Burning Young Bridges

Summers in Jeddah are hot and humid. As the air conditioner hummed loudly to keep the temperature down in a small but brightly painted room, two women in their early twenties sat behind a simple white table with a serious look on their faces.

Amna Fatani and Refaa Sindi are two founding members of a youth group dedicated to spreading healthy debate and raise awareness among young Saudi females, or, as Fatani likes to put it, “to poke their minds, to make them think.”

During that sizzling afternoon in the first week of June, the two women interviewed five candidates who want to join the group. Dressed in a dark brown abaya and a silky headscarf that kept slipping off her hair, the olive-skinned Fatani was ready to ask some uncomfortable questions to the girls who sat across the table as Sindi took notes on her Toshiba laptop.

“We ask for example if they are bedouin or urban, not because we are racist but because we want to achieve diversity in the group,” Fatani, 24, told me about the interview process. “The group is a platform for people to express themselves and develop. We want to be inclusive.”

“We won’t shut anyone out,” said her colleague Sindi, 22, who kept pushing her rimless glasses up her nose. “Tolerance is very important to us.”

Words like debate, diversity and tolerance are relatively new items in the Saudi lexicon. Thanks to the Internet, the conservative country that has been for long dominated by a strict interpretation of Islam is slowly opening up to new ideas embraced by the new generation in the Kingdom. Sixty percent of the country’s population are under 30. In the lack of a true civil society and under heavy restrictions on free speech, this young generation of Saudis are struggling to find their voices as the world changes around them.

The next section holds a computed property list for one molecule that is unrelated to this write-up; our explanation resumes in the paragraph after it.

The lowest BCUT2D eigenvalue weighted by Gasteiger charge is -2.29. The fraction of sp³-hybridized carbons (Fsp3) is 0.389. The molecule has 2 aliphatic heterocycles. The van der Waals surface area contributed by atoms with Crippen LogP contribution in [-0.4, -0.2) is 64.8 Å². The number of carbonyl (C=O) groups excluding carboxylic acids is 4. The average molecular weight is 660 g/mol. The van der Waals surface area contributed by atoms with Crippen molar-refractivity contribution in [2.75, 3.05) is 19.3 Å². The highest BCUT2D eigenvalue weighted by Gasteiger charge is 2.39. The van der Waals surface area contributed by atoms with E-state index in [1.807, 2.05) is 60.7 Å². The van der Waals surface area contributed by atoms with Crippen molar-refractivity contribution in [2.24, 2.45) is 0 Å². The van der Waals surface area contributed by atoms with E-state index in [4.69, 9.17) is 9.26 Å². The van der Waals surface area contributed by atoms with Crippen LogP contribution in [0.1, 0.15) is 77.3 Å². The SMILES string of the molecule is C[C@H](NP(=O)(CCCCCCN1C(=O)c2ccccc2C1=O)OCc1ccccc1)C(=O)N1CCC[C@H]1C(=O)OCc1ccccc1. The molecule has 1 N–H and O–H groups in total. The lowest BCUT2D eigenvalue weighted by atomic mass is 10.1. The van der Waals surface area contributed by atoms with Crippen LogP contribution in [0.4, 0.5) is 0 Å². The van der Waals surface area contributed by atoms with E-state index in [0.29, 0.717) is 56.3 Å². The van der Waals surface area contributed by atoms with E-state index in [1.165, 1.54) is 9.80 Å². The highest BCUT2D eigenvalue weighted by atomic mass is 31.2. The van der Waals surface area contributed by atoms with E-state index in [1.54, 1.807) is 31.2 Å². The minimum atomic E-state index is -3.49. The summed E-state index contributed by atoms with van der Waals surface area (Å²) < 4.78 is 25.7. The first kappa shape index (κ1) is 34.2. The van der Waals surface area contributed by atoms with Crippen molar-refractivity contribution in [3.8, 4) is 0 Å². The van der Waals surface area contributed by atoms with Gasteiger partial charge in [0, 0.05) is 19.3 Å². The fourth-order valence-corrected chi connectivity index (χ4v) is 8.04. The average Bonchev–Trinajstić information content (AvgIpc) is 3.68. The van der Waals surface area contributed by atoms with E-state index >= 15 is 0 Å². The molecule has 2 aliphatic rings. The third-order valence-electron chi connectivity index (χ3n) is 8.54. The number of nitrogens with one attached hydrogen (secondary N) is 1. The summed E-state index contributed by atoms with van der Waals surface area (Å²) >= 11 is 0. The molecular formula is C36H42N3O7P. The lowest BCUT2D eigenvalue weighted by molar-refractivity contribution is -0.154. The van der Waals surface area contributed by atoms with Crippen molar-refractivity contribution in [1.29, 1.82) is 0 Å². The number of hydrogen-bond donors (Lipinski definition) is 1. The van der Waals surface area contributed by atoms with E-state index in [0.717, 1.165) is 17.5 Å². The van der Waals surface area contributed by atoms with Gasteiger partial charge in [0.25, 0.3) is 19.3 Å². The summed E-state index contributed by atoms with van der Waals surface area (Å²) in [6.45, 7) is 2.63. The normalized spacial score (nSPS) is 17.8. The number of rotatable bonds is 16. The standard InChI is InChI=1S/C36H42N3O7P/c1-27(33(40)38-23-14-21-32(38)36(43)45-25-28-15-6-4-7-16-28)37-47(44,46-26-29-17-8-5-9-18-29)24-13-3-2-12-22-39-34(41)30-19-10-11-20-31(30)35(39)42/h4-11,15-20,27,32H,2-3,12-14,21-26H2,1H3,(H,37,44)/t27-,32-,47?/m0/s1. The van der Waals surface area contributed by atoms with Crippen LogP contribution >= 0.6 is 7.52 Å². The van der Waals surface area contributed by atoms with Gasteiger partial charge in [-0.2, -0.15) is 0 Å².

Saudi Arabia is an absolute monarchy. But when King Abdullah came to power in 2005, many people hoped that the new King, widely known to be a reformist, would spearhead a new era of openness. Seven years later, most of those people seem dejected and disappointed. While some reforms have been implement, they left much, much more to be desired.

Human Rights Watch released a report last September assessing the first five years of King Abdullah’s rein. The report found that “reform has manifested itself chiefly in greater tolerance for diverse opinions and an expanded public role for women, but that royal initiatives have been largely symbolic, with only modest concrete gains or institutional protection for rights.”

One of the areas where reform lagged is civil society development. The Shoura Council, a consultative body whose members are appointed by the King and that serves as a quasi-parliament, discussed in 2006 a proposal to allow and regulate civil society organizations. It took the Council more than 18 months to okay the proposal. On January 6, 2008, the proposal was sent to the Cabinet to get the final approval before implementation.

The approval never came. Almost five years later, the civil society law is still held by the Cabinet for unknown reasons.